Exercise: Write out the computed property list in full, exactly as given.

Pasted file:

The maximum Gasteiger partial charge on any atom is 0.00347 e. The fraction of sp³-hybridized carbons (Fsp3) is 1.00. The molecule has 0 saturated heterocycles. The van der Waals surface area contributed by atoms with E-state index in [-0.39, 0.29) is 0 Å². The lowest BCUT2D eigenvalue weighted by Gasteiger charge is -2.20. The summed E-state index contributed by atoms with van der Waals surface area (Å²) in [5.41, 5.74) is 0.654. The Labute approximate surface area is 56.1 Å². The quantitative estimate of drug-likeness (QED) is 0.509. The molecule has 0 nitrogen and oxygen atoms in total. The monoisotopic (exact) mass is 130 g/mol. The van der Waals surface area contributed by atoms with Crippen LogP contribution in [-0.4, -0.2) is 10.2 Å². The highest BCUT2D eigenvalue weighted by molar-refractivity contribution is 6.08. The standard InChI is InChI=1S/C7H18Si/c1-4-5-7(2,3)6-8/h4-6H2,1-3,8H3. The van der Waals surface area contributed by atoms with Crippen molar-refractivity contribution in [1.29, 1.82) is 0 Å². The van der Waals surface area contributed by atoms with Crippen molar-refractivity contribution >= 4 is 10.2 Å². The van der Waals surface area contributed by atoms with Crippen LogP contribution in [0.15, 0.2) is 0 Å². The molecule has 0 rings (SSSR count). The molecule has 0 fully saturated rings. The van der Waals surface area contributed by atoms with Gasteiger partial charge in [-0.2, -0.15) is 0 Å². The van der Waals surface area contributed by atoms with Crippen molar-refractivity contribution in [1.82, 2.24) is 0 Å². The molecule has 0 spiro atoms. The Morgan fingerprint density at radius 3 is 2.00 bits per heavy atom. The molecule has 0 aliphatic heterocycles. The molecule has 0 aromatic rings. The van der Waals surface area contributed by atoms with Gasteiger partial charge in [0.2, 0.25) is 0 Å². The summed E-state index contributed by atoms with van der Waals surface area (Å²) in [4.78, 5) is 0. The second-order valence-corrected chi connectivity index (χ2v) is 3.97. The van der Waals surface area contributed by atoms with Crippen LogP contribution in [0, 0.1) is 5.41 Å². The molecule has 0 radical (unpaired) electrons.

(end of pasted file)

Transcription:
The maximum Gasteiger partial charge on any atom is 0.00347 e. The fraction of sp³-hybridized carbons (Fsp3) is 1.00. The molecule has 0 saturated heterocycles. The van der Waals surface area contributed by atoms with E-state index in [-0.39, 0.29) is 0 Å². The lowest BCUT2D eigenvalue weighted by Gasteiger charge is -2.20. The summed E-state index contributed by atoms with van der Waals surface area (Å²) in [5.41, 5.74) is 0.654. The Labute approximate surface area is 56.1 Å². The quantitative estimate of drug-likeness (QED) is 0.509. The molecule has 0 nitrogen and oxygen atoms in total. The monoisotopic (exact) mass is 130 g/mol. The van der Waals surface area contributed by atoms with Crippen LogP contribution in [-0.4, -0.2) is 10.2 Å². The highest BCUT2D eigenvalue weighted by molar-refractivity contribution is 6.08. The standard InChI is InChI=1S/C7H18Si/c1-4-5-7(2,3)6-8/h4-6H2,1-3,8H3. The van der Waals surface area contributed by atoms with Crippen molar-refractivity contribution in [1.29, 1.82) is 0 Å². The van der Waals surface area contributed by atoms with Crippen molar-refractivity contribution >= 4 is 10.2 Å². The van der Waals surface area contributed by atoms with Crippen LogP contribution in [0.15, 0.2) is 0 Å². The molecule has 0 rings (SSSR count). The molecule has 0 fully saturated rings. The van der Waals surface area contributed by atoms with Gasteiger partial charge in [-0.2, -0.15) is 0 Å². The van der Waals surface area contributed by atoms with Crippen molar-refractivity contribution in [1.82, 2.24) is 0 Å². The molecule has 0 spiro atoms. The Morgan fingerprint density at radius 3 is 2.00 bits per heavy atom. The molecule has 0 aliphatic heterocycles. The molecule has 0 aromatic rings. The van der Waals surface area contributed by atoms with Gasteiger partial charge in [0.2, 0.25) is 0 Å². The summed E-state index contributed by atoms with van der Waals surface area (Å²) in [4.78, 5) is 0. The second-order valence-corrected chi connectivity index (χ2v) is 3.97. The van der Waals surface area contributed by atoms with Crippen LogP contribution in [0, 0.1) is 5.41 Å². The molecule has 0 radical (unpaired) electrons.